Diagnostic utility of cardiac troponin I in cats with hypertrophic cardiomyopathy

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Cardiac troponin I (cTnI) is useful for assessing hypertrophic cardiomyopathy (HCM) in cats.


To measure plasma cTnI concentrations in healthy cats and evaluate the clinical utility of cTnI in determining the severity of HCM.


Clinically healthy cats (n = 88) and cats with HCM (n = 93).


Multicenter prospective study. Cats with HCM, including hypertrophic obstructive cardiomyopathy at various stages, were diagnosed using echocardiography. Plasma cTnI concentrations were analyzed by a commercial laboratory. Receiver-operating characteristic curve analysis was used to evaluate the accuracy of plasma cTnI concentrations to detect HCM.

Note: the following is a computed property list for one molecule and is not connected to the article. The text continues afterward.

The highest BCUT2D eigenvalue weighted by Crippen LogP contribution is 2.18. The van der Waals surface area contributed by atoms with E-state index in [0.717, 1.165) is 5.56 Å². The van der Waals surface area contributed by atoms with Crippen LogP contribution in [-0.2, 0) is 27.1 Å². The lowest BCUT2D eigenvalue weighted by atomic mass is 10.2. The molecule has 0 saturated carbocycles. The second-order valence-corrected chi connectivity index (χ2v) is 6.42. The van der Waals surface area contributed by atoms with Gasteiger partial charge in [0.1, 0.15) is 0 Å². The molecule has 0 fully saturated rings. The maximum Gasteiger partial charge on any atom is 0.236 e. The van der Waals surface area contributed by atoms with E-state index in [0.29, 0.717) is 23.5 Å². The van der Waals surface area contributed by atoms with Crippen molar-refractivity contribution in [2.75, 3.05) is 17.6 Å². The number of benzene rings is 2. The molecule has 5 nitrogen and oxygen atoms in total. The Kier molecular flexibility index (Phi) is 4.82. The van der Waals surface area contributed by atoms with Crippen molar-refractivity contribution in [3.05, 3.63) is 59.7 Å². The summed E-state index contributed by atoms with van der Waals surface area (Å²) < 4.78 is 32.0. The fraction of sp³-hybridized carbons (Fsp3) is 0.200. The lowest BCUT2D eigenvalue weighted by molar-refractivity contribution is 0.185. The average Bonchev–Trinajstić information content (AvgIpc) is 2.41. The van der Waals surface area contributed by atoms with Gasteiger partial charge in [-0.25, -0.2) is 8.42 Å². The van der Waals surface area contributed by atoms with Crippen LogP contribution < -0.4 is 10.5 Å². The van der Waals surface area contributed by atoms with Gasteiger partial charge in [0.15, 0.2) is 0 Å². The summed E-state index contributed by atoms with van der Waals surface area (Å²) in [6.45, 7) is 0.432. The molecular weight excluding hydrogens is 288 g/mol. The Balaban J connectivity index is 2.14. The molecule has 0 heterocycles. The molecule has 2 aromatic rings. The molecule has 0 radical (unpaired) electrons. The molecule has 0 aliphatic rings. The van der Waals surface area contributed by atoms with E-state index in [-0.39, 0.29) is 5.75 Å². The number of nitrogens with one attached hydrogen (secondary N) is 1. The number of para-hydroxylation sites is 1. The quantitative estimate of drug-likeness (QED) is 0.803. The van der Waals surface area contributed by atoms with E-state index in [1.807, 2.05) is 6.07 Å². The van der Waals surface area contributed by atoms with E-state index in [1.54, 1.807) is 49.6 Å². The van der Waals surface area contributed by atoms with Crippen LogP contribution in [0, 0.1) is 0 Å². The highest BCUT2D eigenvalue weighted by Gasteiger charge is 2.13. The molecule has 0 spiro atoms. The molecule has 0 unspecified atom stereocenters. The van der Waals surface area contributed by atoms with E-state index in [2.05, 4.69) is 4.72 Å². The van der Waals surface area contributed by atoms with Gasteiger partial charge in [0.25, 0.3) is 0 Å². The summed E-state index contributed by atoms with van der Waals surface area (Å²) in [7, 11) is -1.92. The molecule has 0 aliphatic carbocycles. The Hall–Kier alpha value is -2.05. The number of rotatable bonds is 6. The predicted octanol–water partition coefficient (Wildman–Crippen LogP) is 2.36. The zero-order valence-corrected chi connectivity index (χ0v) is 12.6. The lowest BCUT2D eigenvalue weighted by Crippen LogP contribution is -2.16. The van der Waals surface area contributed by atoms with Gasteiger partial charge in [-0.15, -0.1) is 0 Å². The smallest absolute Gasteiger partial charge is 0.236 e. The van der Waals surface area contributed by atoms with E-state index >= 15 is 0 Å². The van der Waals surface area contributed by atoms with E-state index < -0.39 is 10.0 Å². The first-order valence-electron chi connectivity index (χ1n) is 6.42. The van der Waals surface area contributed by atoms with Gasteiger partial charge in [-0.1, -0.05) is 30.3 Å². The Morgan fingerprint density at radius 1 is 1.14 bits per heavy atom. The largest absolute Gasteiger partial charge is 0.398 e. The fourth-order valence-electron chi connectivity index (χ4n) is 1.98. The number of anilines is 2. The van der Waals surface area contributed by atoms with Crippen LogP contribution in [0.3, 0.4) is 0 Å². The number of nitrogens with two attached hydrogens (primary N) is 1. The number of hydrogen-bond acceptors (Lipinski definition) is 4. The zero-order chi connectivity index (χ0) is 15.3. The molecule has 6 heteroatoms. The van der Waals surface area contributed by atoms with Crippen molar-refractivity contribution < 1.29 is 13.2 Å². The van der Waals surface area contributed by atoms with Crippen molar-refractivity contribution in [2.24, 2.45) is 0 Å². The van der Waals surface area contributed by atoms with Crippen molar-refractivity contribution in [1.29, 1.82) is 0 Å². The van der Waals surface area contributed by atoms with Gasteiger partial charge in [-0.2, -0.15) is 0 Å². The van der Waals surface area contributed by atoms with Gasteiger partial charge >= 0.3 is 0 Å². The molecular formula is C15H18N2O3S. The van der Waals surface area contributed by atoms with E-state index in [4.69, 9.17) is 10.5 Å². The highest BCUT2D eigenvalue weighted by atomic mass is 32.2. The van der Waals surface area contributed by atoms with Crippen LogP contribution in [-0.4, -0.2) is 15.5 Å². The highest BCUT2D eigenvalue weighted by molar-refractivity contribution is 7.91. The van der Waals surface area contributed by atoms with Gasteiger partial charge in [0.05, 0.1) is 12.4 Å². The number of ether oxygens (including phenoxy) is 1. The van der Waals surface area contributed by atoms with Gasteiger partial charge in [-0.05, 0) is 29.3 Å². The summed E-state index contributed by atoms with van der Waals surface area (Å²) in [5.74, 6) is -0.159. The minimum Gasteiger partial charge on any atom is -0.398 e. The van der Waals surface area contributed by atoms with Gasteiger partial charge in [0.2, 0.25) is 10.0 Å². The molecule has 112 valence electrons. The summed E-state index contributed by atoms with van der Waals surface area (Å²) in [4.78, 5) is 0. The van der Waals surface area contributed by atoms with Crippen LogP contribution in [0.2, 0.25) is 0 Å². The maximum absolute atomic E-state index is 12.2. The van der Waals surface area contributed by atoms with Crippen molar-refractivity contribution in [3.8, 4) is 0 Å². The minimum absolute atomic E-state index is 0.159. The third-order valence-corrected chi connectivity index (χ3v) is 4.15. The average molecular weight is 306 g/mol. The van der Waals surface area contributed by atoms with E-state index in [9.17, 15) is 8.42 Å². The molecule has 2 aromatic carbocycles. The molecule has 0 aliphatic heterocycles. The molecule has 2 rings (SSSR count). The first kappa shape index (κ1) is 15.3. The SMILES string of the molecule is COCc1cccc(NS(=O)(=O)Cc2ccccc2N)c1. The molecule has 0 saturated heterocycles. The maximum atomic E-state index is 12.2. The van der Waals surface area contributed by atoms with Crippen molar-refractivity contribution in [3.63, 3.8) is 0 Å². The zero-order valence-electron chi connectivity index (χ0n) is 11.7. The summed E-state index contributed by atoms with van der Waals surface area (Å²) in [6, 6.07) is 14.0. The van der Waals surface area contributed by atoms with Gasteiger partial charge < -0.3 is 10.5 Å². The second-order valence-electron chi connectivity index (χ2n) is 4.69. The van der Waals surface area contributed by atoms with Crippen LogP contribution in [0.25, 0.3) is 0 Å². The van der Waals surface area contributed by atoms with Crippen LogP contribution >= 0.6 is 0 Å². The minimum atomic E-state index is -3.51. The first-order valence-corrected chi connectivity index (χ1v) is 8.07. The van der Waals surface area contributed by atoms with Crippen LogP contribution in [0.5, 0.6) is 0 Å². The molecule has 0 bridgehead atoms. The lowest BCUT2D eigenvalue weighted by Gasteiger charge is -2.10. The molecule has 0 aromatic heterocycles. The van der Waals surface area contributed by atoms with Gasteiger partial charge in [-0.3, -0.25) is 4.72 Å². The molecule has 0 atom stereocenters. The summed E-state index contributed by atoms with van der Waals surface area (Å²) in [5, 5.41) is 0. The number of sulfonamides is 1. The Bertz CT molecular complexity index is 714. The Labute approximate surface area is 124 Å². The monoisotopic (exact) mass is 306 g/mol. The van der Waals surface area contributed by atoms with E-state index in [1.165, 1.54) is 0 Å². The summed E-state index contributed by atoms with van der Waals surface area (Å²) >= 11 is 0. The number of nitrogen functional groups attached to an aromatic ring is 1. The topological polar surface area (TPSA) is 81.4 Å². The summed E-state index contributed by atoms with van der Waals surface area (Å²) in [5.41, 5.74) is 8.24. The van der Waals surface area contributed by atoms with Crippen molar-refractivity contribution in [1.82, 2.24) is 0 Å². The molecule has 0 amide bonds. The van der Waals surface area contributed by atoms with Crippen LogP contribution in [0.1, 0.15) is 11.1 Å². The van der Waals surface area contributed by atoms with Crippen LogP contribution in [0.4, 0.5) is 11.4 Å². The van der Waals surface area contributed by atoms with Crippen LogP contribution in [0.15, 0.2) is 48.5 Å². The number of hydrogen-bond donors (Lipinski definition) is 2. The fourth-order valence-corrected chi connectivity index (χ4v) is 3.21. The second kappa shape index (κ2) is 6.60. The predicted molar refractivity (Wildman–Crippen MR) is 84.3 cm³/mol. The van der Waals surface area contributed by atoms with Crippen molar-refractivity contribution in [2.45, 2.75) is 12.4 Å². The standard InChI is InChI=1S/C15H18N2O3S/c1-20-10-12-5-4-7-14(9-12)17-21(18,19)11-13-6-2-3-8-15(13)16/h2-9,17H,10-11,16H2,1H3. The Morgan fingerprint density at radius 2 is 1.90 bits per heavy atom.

The median cTnI concentration was 0.027 ng/mL (interquartile range, 0.012–0.048 ng/mL) in healthy cats. Concentrations were significantly higher in diseased cats than in healthy controls, and concentrations were significantly higher in cats with heart failure than in asymptomatic cats. A plasma cTnI concentration of 0.163 ng/mL had a sensitivity of 62.0% and specificity of 100% when used to distinguish normal cats from asymptomatic HCM cats without left atrial dilatation. A cutoff of 0.234 ng/mL had high sensitivity (95.0%) and specificity (77.8%) for assessing heart failure. The areas under the receiver-operating characteristic curves were 0.85 and 0.93, respectively.

Conclusions and Clinical Importance

Increased cTnI concentrations reflect the severity of HCM. If other causes of cardiac injury are ruled out, plasma cTnI concentration may be useful for predicting the severity of HCM in cats.

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